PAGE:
I’m burying the lede, though, since what really matters about all these time travel shenanigans is that we get to see Peggy (Hayley Atwell) again. PEGGY! As soon as there was a wrinkle in the time plan and they mentioned having to go back to the seventies, I knew where we were headed and could barely contain my excitement. If I remember nothing else from this movie on my deathbed, I will remember the thrill of seeing Peggy one last time (and then again). That doesn’t even include the fact that Tony gets to have a nice moment with his father (John Slattery), too, and that there are appearances from every character.

Look, this is the perfect capstone for this franchise. If there were never another MCU film, it would be totally fine, because as a finale, this is pitch perfect. Every important and semi-important character (other than Lupita Nyong’o’s Nakia, because she was presumably busy shooting Us) gets a moment to shine, as the Snap is undone (come on, you knew it would be). There’s even a moment where every living lady hero from the entire MCU is onscreen at once, and it is delightful, although I’m sure the internet is already full of comments about how it was “forced” or “cheesy,” but I don’t feed trolls and I try not to cross the bridges that they live under, so I wouldn’t know. But, as the people behind the MCU have noted, this is a finale, not the finale. We get to say our goodbyes to many of our favorites, but the future is in good hands with Falcon/Sam Wilson (Anthony Mackie) taking up the mantle and shield of Captain America, Valkyrie (Tessa Thompson) taking her place as the new leader of the Asgardians in diaspora, and the possibility of future adventures of Pepper Potts as the heir apparent to Iron Man. The future is now, and it couldn’t be brighter.

-Mark “Boomer” Redmond

A Star is Born (2018)

I was almost an hour into A Star is Born when I realized Oscar Season had truly started, because it was then that a very familiar, mildly unpleasant feeling washed over me: I was pressured into watching a competently made, exceptionally performed 3-star drama opening weekend because of its value in the discourse, not because I was especially excited to see it. This fourth iteration of the classic Hollywood tale of fame, jealousy, and tragic romance is a decent movie packed with great performances, one that’s destined to sour in audiences’ collective memory as it’s over-praised in the next four months of Oscars lead-up. Great effort will be made to land Lady Gaga a (perhaps deserved) Academy Award for Best Actress and Bradley Cooper a (not at all deserved) Best Director statue; and the best possible outcome in either case is that they fall just short of winning, so that they don’t suffer significant critical blowback for being overdiscussed & overexamined. Frankly, I find this stretch of the cinematic year to be the most exhausting & unfulfilling, a feeling that hit me about halfway into this totally okay, already overpraised melodrama.

Whether you’ve seen this story play out before with Barbara Streisand, Judy Garland, or (if you’re a thousand years old) Janet Gaynor in the lead, the basic narrative structure of A Star is Born is too familiar to require recounting in a review. The most interesting creative decision Bradly Cooper makes as this version’s auteurist voice is in acknowledging that familiarity by allowing his players to color as freely as they wish within those lines. The entire film boasts an improv looseness in its performances, which are freed up by the rigid structure of its narrative to search for tossed-off, believably natural tones. Drunken (and deliberately unflattering) conversations between Cooper & Gaga’s leads in the film’s early, pre-fame stretch are especially impressive in their immediacy & cavalier looseness. Domestic home life exchanges of overlapping dialogue lovingly shouted between Gaga & Andrew Dice Clay (playing Gaga’s father) also land with a pleasant naturalism, even recalling the similar home life snapshots of the Oscar-winning Cher classic Moonstruck. Unfortunately, that exceptional-performances-contained-by-an-unexceptional-premise dynamic wears thin by the time the film demands that you emotionally commit to its melodrama, especially when Cooper pretends he has something useful to say about that authenticity instead of just letting it be.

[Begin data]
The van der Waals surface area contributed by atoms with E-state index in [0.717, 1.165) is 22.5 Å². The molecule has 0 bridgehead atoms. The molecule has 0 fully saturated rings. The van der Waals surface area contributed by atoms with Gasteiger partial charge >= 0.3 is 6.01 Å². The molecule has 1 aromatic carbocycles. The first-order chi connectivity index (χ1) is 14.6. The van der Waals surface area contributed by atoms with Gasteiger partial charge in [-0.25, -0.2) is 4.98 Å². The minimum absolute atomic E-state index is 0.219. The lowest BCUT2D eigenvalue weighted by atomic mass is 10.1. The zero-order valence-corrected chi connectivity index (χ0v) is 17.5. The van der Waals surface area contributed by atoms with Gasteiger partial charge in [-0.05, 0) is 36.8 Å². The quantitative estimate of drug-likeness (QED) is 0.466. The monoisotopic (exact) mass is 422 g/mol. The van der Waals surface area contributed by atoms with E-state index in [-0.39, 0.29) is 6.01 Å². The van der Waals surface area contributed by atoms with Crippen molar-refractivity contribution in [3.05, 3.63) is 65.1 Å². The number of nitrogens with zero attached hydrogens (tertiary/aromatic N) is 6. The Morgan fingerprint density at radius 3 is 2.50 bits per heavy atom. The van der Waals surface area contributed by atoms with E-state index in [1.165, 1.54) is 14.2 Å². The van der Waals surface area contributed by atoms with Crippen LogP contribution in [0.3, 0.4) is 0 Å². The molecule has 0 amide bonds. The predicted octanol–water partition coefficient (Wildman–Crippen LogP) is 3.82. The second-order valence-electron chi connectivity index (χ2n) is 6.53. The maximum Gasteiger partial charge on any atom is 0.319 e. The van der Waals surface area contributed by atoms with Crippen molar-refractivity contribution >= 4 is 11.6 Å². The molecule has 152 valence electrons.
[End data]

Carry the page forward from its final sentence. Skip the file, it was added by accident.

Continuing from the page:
Part of the reason I could already feel myself getting exhausted with Oscar Season discourse halfway into A Star is Born is that I was preemptively starting to have very strong, negative takes on how it handles its music industry subject matter, where the material isn’t distinct or daring enough to support that passionate of a reaction. I found the dichotomy Cooper establishes between meaningful, “Authentic” rock-country Americana vs. supposedly frivolous, high-gloss pop music to be gross, especially since the gruff nostalgia & macho guitar noodling that was supposed to stand for good, Authentic art is not at all my cup of tea. Lady Gaga’s drag bar Edith Piaf covers & high-production SNL performances of pop songs about butts struck me as far superior art when compared to the singer-songwriter ballads Cooper’s character “elevates” her to when they collab as a romantic & creative couple, which is the exact opposite of what the film was attempting to convey. I could feel myself getting increasingly angry with the movie’s macho, old-fashioned attacks on the high-gloss, traditionally femme corners of pop music (where Gaga cut her teeth as a performer in real life) for being in-Authentic, until I had a post-screening epiphany: it ultimately doesn’t matter. The movie is too modest in its artistic goals & achievements to justify any real, substantial umbrage; I was just forming a strong take on the subject because of its Importance in the discourse.